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Polarizing president

Politics | Barack Obama’s trouble with the truth is devastating public trust

Issue: "The wonder of life," Jan. 25, 2014

If Barack Obama is not the most polarizing political figure of our lifetime, it’s hard to think who might challenge him for the title. Take a look again at the blue-and-red electoral map from November a year ago. Take away a tiny handful of states where the voting was close—Florida, Virginia, Ohio. Nearly all the rest are emphatically on one side or the other. You couldn’t get much bluer, for example, than California, or much redder than Texas.

If I heard it once during the 2012 campaign, I heard it a hundred times: Your choice this year, dear voter, is a stark contrast between two mutually exclusive views of government. There’s little overlap here, analysts stressed. You can’t have a little of both. You’ve got to pick one way or the other.

But if that’s the way things really are, let’s not complain! If we in fact live in a country where we can repeatedly and predictably enjoy a robust and honest debate over the kind of government we want to have, let’s be thankful to God for such openness. I’m old enough now to have been emotionally involved in 16 presidential election cycles (starting with Eisenhower and Stevenson in 1952)—during which I considered myself a “winner” nine times and a “loser” seven times. That’s a pretty good balance, achieved through peaceful elections without bloodshed—and available to only a small proportion of the world’s population.

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If, as I say, that’s the way things really are. If, as I say, we can enjoy a robust and honest debate.

The fact is, though, that things simply aren’t these days the way they used to be. Turns out that the last round of presidential elections was based on anything but honest premises. Explicit lies—repeated dozens of times by our incumbent president about his healthcare law, the Benghazi attack, and other things—were the foundation stones of his campaign for re-election.

Yes, I’m well aware that skeptics and cynics—and even fair-minded observers—will tell you that dishonesty is par for the course in presidential elections, and indeed in most political contexts. And I will not deny the charge in a broad application.

And much more specifically, I know how quickly Mr. Obama’s political opponents point to what they call an equally heinous case of dishonesty with the claim by former President George W. Bush that weapons of mass destruction were present in Iraq a dozen years ago. But even if it were true, that would be no justification for more lying. Yet that charge is itself demonstrably false—and especially so because of the long list of the Bush opponents at the time who publically joined him in the assertion. Mistaken, perhaps. But deliberately lying? No way does the charge make common sense.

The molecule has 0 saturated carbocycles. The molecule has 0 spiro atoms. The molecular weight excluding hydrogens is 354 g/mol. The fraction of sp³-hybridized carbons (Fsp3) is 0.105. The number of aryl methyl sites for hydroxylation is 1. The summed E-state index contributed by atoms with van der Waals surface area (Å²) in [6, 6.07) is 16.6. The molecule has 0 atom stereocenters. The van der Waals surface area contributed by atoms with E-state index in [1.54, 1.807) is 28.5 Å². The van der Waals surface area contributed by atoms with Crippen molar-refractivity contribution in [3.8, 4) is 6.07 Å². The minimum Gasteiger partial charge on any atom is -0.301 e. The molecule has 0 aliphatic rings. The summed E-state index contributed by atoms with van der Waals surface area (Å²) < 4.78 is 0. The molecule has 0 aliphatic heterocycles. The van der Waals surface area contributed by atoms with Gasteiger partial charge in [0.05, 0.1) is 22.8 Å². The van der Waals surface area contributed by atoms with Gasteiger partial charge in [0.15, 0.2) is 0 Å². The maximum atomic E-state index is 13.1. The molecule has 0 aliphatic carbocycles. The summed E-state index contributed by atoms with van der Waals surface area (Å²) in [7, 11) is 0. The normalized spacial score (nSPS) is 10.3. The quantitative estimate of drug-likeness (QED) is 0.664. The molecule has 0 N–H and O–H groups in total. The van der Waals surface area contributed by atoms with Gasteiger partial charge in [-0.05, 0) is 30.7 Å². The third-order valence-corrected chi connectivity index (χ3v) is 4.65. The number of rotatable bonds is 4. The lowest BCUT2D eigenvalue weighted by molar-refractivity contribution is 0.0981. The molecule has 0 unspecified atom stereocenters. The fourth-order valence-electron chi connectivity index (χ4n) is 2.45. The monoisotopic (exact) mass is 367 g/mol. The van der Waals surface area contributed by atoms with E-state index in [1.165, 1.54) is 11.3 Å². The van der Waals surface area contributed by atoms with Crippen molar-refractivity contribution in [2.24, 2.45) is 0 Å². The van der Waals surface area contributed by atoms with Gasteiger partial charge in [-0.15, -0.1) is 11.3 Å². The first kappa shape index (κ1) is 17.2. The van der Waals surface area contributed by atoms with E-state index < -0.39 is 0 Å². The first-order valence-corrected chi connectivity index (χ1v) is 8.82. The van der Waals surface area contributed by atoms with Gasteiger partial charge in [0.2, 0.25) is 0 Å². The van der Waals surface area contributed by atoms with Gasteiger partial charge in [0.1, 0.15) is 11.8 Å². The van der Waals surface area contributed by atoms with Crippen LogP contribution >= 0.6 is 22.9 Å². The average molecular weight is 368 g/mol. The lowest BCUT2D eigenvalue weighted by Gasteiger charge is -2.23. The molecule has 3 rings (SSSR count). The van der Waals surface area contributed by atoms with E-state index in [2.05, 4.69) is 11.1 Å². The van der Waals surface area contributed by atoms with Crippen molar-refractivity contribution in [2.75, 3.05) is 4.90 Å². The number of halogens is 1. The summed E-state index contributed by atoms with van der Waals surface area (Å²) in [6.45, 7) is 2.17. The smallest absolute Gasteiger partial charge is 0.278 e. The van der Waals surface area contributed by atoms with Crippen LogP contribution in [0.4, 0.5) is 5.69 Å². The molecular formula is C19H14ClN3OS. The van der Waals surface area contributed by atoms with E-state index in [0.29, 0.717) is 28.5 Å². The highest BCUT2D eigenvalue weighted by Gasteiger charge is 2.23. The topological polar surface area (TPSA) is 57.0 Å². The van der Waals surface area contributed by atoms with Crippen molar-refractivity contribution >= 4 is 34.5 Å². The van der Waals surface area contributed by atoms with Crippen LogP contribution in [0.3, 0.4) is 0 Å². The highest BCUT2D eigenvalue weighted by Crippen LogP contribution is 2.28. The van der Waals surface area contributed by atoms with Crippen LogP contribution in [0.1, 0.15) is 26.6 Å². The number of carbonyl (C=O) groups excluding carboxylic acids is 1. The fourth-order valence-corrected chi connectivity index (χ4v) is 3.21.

But the dishonesty that has characterized the current presidency is of a different order. It is purposeful, brazen, calculated, pervasive, and pernicious. It corrodes the whole process of public discourse and debate.

I’ve been asking my peers about their own impression of things—comparing the present state of things to what they remember from the last 50 years. In perhaps a couple of dozen informal inquiries, I have yet to find a single person, roughly my age, who remembers watching public trust being devastated the way it has been in recent months.

“Just imagine,” one friend pointed out, “what would happen if a university president got caught lying in such a manner. Or the executive of a missions or relief organization. Or a corporation executive—especially let’s say in an airline, where trust is all-important. They’d all be sent packing.” Another acquaintance noted how morale in any of those entities would be shot through and through if the top man were similarly demonstrated to be a serial liar.

In our public debate, we’ve had polarizing disagreements before. We’ve had distortion of the facts and fudging of the truth. It’s telling, though, when thoughtful people look back over their lifetimes and can’t remember ever seeing such a blatant assault on integrity in public office.

Polarizing president? Yes—but not nearly so much because of the substance of his positions as because of his reckless disregard for simply telling the truth.

Joel Belz
Joel Belz

Joel, WORLD's founder, writes a regular column for the magazine and contributes commentaries for The World and Everything in It. He is also the author of Consider These Things.


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